Rep. Jan Schakowsky (D-Ill.) has decided not to run for Senate in 2010, according to an announcement from her campaign. Schakowsky said Monday that she will run for re-election in her northern Chicago district instead of competing for the seat currently held by Sen. Rolland Burris (D-Ill.). In an online video from her campaign, Schakowsky said that based on polling and her travels around the state, she would have had a very strong chance of winning the Senate race. The five-term Democrat said, however, that a statewide bid would have made her divert too much time and energy to fundraising.I feel confident that I could raise the $10 million dollars needed for a primary race and the $16 million-plus needed for a general election campaign but to do it I would have to become a telemarketer five to six hours each day, she said. Even with Schakowsky out of the race, Senate Democrats are likely to have a competitive primary on their hands next year. Although state Treasurer Alexi Giannoulias (D) is the only announced candidate in the race so far, several other Democrats including state Attorney General Lisa Madigan and businessman Chris Kennedy are still mulling bids. Madigan is also weighing a bid for governor next year and is viewed as more likely to seek that post at this point. Kennedy, a son of the late Sen. Robert F. Kennedy (D-N.Y.), is considered likely to enter the Senate race. Whats more, Burris himself has yet to announce whether he will run for a full term, although many Illinois political operatives doubt he will do so. Rep. Mark Kirk (Ill.) is the most prominent Republican publicly considering running for the seat.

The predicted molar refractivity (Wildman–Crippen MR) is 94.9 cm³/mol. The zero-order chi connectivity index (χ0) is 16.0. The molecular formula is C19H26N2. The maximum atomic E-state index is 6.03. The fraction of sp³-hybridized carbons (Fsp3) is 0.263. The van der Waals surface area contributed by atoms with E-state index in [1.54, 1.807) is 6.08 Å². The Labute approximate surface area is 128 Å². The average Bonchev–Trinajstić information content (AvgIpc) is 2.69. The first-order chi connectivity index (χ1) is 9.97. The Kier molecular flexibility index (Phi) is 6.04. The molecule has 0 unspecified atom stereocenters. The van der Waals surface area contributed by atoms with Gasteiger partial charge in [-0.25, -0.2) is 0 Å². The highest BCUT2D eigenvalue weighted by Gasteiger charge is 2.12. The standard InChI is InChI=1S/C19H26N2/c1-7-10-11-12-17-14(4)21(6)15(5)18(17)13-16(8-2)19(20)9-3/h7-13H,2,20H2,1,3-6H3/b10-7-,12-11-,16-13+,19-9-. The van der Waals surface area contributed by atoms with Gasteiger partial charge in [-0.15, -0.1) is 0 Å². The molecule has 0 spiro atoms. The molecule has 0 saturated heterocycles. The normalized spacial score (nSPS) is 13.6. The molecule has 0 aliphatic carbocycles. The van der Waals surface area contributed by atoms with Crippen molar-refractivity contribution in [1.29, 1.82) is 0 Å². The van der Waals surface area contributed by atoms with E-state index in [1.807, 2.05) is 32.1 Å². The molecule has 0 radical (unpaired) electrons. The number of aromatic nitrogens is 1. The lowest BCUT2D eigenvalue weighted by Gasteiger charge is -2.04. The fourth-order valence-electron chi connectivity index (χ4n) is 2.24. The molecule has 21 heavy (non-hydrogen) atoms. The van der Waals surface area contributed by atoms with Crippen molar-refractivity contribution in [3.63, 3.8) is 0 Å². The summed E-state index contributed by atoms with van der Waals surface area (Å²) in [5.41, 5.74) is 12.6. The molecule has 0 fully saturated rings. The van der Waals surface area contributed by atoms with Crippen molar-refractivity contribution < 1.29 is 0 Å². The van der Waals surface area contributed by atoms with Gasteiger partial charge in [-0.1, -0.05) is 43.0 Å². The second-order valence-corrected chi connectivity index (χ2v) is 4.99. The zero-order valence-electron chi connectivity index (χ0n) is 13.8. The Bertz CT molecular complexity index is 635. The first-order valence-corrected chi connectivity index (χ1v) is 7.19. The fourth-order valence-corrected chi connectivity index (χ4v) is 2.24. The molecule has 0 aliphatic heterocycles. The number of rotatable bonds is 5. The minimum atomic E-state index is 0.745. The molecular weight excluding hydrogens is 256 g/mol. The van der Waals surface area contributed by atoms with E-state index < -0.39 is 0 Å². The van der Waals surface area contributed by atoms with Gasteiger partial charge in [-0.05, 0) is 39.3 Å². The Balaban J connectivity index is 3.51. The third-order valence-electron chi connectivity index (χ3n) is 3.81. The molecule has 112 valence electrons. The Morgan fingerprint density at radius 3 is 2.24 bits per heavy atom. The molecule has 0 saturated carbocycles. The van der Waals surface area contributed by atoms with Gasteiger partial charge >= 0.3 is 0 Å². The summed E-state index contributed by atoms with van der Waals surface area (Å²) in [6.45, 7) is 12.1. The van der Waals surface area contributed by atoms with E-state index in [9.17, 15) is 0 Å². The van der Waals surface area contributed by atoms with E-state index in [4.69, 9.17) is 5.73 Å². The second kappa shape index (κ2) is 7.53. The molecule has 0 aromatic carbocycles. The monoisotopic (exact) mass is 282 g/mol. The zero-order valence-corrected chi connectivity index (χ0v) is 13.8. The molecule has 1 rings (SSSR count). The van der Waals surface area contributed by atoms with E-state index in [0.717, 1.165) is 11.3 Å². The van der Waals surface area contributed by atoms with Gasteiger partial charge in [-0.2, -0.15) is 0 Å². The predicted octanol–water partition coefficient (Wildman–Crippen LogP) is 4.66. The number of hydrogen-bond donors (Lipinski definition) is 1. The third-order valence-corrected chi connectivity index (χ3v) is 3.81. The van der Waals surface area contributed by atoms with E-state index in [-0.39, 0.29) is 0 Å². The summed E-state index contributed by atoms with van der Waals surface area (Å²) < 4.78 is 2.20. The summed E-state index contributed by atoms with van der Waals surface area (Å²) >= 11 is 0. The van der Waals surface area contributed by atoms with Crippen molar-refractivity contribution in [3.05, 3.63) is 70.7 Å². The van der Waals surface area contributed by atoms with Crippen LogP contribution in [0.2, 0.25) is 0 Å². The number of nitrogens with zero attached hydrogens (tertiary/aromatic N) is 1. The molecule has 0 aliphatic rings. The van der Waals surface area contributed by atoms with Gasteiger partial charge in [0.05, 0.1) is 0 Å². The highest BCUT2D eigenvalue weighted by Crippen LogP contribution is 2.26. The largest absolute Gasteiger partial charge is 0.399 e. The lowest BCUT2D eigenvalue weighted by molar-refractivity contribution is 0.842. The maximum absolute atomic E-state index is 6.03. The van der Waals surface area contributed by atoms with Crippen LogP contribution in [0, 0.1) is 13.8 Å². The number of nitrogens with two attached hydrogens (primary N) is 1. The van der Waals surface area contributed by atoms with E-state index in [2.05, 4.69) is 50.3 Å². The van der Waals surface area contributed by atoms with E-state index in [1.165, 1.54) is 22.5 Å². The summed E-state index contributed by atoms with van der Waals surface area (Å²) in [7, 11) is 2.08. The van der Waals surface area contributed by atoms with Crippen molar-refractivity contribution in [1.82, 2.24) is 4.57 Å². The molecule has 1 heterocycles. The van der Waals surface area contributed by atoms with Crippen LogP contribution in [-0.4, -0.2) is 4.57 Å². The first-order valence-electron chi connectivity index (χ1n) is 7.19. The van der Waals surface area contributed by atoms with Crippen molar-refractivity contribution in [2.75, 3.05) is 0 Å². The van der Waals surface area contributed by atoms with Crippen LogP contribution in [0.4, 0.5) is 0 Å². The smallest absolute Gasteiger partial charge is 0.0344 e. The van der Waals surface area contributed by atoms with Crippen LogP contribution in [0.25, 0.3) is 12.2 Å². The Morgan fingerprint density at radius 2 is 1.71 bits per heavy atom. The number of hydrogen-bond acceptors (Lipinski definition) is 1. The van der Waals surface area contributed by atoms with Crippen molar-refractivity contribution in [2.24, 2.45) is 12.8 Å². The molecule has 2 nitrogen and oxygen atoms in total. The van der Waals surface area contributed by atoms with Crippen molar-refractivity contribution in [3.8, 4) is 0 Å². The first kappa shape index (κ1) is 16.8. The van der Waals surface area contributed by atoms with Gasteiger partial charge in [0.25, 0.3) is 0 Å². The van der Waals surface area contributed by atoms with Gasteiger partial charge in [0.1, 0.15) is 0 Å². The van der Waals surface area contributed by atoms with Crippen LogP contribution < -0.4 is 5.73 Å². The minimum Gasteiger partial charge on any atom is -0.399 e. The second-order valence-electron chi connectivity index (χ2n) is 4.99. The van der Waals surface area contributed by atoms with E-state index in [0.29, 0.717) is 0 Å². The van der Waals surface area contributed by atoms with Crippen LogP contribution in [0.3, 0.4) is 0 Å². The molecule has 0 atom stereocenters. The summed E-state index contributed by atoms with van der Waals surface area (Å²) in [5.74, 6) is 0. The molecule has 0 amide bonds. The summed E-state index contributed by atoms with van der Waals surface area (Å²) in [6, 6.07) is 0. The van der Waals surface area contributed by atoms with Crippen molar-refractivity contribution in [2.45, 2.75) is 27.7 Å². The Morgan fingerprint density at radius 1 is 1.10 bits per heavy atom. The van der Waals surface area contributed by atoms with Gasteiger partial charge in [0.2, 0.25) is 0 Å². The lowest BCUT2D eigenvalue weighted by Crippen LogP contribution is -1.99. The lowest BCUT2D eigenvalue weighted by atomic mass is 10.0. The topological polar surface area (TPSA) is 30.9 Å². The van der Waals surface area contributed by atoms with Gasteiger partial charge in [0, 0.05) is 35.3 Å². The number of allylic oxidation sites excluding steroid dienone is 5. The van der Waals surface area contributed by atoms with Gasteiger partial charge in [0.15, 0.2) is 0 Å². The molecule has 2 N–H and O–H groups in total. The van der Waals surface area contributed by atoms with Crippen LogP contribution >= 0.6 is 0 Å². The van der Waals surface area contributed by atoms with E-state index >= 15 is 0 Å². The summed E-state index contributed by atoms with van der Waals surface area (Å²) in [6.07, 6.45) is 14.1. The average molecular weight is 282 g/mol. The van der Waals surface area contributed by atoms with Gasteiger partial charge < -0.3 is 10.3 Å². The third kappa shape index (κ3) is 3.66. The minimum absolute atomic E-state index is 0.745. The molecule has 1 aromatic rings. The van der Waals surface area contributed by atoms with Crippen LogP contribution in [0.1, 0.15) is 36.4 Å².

Terri Henderson, 6, center, whose mother is El Salvador, attends a rally with members of Congress at Union Station's Columbus Circle to announce the Restore Opportunity, Strengthen, and Improve the Economy (ROSIE) Act on July 29, 2014. The legislation provides incentives for government contractors to pay a living wage and other benefits that would help low-income workers.